Because of this barrier, we've tried to make it possible for new contributors to get comfortable with contributing through issues that are tagged "Novice". These issues are often documentation, coding standards, or basic code fixes that can be handled by someone who may not have as much experience contributing to the project, whether it be the core Drupal project or contributed modules.
These novice issues are important to have. Sure, they may take some of the core maintainers or more advanced developers a few minutes to handle, but if they're not critical then there's no reason to not utilize them to help bring in new talent and give novice contributors a chance to get into the weeds a bit.
Looking through this person's issue credits, every single issue I found has been a novice issue. I did not take the time to look through all 570 credits to verify this, but my sample size was large and based on that sample, I'm willing to wager that the vast majority of these issues would have made for decent entry points for new contributors. With one person collecting all of the proverbial "low-hanging fruit" to pad their profile, this effectively gates new contributors from having the opportunity to help the project and removes upwards of 570 novice issues that would make perfect entry points for novices, not counting issues that have not been credited yet.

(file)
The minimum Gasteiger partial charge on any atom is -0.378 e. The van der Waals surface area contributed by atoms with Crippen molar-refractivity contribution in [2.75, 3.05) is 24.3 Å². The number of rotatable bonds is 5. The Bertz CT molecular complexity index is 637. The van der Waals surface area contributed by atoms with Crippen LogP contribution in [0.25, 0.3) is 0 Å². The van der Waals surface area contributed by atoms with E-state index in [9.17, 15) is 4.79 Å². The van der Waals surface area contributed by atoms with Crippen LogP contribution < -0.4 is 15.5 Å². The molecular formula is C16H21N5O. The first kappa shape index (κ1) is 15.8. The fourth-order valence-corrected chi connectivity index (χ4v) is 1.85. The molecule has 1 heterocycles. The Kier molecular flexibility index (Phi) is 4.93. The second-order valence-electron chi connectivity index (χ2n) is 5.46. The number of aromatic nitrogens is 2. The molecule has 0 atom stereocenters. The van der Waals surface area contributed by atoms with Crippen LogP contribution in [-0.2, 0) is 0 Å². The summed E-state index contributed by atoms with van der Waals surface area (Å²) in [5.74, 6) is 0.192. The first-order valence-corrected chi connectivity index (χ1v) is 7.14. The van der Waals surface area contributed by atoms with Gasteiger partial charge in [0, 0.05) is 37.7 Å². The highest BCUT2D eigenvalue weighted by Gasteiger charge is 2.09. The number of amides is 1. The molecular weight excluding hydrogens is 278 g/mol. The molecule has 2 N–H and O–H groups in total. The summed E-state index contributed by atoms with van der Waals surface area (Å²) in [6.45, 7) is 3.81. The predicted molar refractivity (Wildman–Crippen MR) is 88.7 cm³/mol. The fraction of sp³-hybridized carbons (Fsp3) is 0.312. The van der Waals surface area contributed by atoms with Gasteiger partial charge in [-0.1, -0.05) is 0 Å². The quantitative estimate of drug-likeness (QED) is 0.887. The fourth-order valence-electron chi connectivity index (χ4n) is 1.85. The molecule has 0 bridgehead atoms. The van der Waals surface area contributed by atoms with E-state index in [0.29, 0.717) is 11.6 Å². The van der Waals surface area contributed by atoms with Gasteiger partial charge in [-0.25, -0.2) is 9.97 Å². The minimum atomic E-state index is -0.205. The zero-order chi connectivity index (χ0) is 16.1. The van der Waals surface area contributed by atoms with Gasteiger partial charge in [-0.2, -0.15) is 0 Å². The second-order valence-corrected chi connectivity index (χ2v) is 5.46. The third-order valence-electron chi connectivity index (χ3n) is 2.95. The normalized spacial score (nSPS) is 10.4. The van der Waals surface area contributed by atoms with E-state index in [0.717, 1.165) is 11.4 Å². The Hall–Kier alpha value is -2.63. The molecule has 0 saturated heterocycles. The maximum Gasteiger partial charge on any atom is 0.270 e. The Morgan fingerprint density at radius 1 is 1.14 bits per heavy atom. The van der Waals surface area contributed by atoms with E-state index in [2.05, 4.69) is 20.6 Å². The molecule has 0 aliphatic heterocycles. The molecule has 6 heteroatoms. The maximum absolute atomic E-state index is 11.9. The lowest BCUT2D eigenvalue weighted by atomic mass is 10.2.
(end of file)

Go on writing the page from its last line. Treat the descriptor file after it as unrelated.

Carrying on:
In speaking with some other developers, it's demoralizing. This person was recently mentioned in a tweet as "the most impressive http://Drupal.org profile page I've ever seen". I'm not trying to say that these issues aren't important, and if they improve the project overall, then it's a good thing that they're being handled, but the process and the "reward" system makes it seem like the problems are larger than they really are.
Imagine this scenario, please: Developer A has taken the challenge to move from novice issues to something a little more advanced and spends twenty four working hours debugging an issue in core that is preventing an entity from saving under certain circumstances. They find the problem, discuss it with the core maintainers on Slack, toss ideas back and forth on the issue node, create a patch, create tests, submit the patch, wait for RTBC, and the patch gets committed. The project is made better because Developer A is passionate about Drupal, they spent their free time trying to improve Drupal, and when the patch is committed, they get credit for the issue. This credit is worn as a badge of honor on their profile. They feel pride in what they've done and what they've given back.